Over three decades of defining regional Indian cuisine in London
Chutney Mary opened at a time in London restaurant history when understanding of India’s culinary regionality was limited. It was in 1990, on the King’s Road in Chelsea, that the restaurant first opened, serving an Anglo-Indian menu that evoked the history of the Raj and had never really been seen in U.K. restaurants. Dishes included “Bangalore bangers and mash,” and even in 1990, the menu paid detailed attention to the regional and social histories of the dishes, noting the Christian communities in the country and the provenances of dishes like the Parsi roast duck and Mughal roots of a chicken korma.
Just a year later, it would transition closer to the regional specificity that today defines its menu. By then, the 100-seater restaurant had become a destination in London, known for short menus dedicated to specific regions, like a celebration of Goan coastal cuisine in 1991-1992.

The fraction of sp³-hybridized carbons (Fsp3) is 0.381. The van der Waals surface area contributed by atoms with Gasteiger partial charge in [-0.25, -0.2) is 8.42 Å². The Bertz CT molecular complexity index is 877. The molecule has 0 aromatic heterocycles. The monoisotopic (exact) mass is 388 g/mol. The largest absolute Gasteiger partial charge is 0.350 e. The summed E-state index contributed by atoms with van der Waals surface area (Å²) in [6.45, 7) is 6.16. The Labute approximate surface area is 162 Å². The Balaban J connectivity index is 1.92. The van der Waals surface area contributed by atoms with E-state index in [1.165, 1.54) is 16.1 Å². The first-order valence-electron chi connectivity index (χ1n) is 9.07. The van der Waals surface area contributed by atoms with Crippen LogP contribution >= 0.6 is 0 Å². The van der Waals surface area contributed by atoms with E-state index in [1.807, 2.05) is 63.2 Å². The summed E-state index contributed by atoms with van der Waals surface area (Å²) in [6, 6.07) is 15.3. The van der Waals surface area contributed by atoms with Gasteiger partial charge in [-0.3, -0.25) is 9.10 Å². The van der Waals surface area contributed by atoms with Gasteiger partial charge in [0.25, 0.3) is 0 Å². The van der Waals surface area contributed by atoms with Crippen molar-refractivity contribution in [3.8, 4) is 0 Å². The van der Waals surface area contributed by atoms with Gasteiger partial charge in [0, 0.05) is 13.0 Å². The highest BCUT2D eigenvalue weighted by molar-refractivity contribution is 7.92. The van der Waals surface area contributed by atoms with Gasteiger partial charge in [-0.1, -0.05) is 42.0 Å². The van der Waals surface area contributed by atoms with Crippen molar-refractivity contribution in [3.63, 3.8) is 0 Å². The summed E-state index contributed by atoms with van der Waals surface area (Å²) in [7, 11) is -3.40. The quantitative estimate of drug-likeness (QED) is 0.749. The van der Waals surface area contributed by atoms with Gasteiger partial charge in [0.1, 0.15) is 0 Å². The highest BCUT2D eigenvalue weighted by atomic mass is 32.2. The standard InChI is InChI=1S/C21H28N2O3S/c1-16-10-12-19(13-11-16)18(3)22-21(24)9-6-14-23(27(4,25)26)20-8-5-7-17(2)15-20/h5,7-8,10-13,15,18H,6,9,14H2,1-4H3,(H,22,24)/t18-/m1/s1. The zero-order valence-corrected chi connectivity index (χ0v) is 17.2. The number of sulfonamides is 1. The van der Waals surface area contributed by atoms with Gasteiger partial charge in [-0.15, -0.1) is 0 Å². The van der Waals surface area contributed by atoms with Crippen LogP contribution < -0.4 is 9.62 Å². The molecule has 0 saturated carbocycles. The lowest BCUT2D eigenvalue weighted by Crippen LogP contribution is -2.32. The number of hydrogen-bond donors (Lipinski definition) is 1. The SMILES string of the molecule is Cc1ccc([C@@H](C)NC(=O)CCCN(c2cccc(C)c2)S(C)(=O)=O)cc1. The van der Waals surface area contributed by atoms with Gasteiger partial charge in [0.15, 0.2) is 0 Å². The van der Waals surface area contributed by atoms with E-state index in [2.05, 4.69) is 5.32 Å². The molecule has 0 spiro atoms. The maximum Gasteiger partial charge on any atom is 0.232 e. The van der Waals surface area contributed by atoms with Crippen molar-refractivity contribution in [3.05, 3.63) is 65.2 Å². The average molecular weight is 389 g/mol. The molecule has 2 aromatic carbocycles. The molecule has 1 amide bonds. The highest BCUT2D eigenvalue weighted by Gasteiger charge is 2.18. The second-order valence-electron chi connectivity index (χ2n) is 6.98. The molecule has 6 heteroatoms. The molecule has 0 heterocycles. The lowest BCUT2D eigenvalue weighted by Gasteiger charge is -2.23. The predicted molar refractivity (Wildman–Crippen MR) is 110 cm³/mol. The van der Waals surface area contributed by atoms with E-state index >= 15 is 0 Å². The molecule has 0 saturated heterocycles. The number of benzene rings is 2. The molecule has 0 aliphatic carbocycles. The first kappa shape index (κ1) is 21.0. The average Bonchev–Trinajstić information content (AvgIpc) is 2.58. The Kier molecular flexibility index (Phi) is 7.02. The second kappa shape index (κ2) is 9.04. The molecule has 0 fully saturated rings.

While Indian restaurants in London’s residential areas like Harrow, Southall, and East Ham have quietly long devoted themselves to the regions of their owners, Chutney Mary was ahead of the broader interest in regional Indian cuisine in central London’s restaurants by 30 years. Its evolution into a pan-Indian restaurant embraced the fullness of the term, with a forensic dedication to individual areas and peoples, rather than a broad brush approach which washes over the fine lines of regional cooking. This earned it the title of “Best Indian Restaurant in the U.K.” in 1991, and put it even more firmly on the map.
A decade later in 2002, Chutney Mary underwent a renovation of its interiors to match that of its cuisine ten years earlier, introducing the flora-filled pavilion that would become famous in Chelsea, while maintaining the high standards of its cuisine. By 2015, when its lease expired and it moved to St James’s, numerous Indian restaurants exploring the country’s myriad cuisines had followed in its footsteps.
It took over the former Wheelers, run by Marco Pierre White, and added a light-filled anteroom looking on to St James’s Street, that would become the Pukka Bar.
The dining room is one of the most elegant in London, and its menu is just as suited to a banquet of shared dishes as it is an individually coursed meal. Those who seek to understand the complexity of India's cuisines will be left sated; those who just want the food to underpin the rhythm of conversation like a bassline will be delighted. This pioneering institution is ready for its future, as well as looking to the past.